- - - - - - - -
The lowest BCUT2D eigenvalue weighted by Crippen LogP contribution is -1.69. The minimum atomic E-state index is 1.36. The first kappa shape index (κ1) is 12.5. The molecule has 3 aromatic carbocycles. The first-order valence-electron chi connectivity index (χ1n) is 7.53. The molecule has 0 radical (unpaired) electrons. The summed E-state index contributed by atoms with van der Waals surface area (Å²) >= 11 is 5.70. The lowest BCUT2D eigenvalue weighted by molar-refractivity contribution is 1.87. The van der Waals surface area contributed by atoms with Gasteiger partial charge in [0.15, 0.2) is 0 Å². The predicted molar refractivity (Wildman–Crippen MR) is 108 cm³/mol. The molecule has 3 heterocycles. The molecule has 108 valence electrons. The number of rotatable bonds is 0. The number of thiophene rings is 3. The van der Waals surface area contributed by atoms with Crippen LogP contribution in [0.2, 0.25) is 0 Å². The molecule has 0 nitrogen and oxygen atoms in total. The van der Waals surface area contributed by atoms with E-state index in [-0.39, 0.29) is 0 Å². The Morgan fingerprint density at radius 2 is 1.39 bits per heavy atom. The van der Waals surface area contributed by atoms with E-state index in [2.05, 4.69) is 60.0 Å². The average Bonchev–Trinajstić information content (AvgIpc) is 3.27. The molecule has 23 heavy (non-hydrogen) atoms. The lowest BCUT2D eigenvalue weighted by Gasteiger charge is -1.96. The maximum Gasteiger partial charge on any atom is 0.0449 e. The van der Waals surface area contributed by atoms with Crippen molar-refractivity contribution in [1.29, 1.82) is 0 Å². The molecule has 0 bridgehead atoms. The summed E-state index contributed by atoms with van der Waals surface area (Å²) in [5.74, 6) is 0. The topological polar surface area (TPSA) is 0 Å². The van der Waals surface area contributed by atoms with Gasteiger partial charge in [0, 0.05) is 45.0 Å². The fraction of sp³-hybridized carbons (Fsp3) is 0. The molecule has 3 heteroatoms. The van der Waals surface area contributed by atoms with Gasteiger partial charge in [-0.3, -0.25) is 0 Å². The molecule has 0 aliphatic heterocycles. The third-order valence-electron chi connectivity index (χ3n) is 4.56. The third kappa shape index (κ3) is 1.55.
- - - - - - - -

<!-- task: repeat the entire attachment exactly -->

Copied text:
The lowest BCUT2D eigenvalue weighted by Crippen LogP contribution is -1.69. The minimum atomic E-state index is 1.36. The first kappa shape index (κ1) is 12.5. The molecule has 3 aromatic carbocycles. The first-order valence-electron chi connectivity index (χ1n) is 7.53. The molecule has 0 radical (unpaired) electrons. The summed E-state index contributed by atoms with van der Waals surface area (Å²) >= 11 is 5.70. The lowest BCUT2D eigenvalue weighted by molar-refractivity contribution is 1.87. The van der Waals surface area contributed by atoms with Gasteiger partial charge in [0.15, 0.2) is 0 Å². The predicted molar refractivity (Wildman–Crippen MR) is 108 cm³/mol. The molecule has 3 heterocycles. The molecule has 108 valence electrons. The number of rotatable bonds is 0. The number of thiophene rings is 3. The van der Waals surface area contributed by atoms with Crippen LogP contribution in [0.2, 0.25) is 0 Å². The molecule has 0 nitrogen and oxygen atoms in total. The van der Waals surface area contributed by atoms with E-state index in [-0.39, 0.29) is 0 Å². The Morgan fingerprint density at radius 2 is 1.39 bits per heavy atom. The van der Waals surface area contributed by atoms with E-state index in [2.05, 4.69) is 60.0 Å². The average Bonchev–Trinajstić information content (AvgIpc) is 3.27. The molecule has 23 heavy (non-hydrogen) atoms. The lowest BCUT2D eigenvalue weighted by Gasteiger charge is -1.96. The maximum Gasteiger partial charge on any atom is 0.0449 e. The van der Waals surface area contributed by atoms with Crippen molar-refractivity contribution in [1.29, 1.82) is 0 Å². The molecule has 0 bridgehead atoms. The summed E-state index contributed by atoms with van der Waals surface area (Å²) in [5.74, 6) is 0. The topological polar surface area (TPSA) is 0 Å². The van der Waals surface area contributed by atoms with Gasteiger partial charge in [0, 0.05) is 45.0 Å². The fraction of sp³-hybridized carbons (Fsp3) is 0. The molecule has 3 heteroatoms. The van der Waals surface area contributed by atoms with Gasteiger partial charge in [-0.3, -0.25) is 0 Å². The molecule has 0 aliphatic heterocycles. The third-order valence-electron chi connectivity index (χ3n) is 4.56. The third kappa shape index (κ3) is 1.55.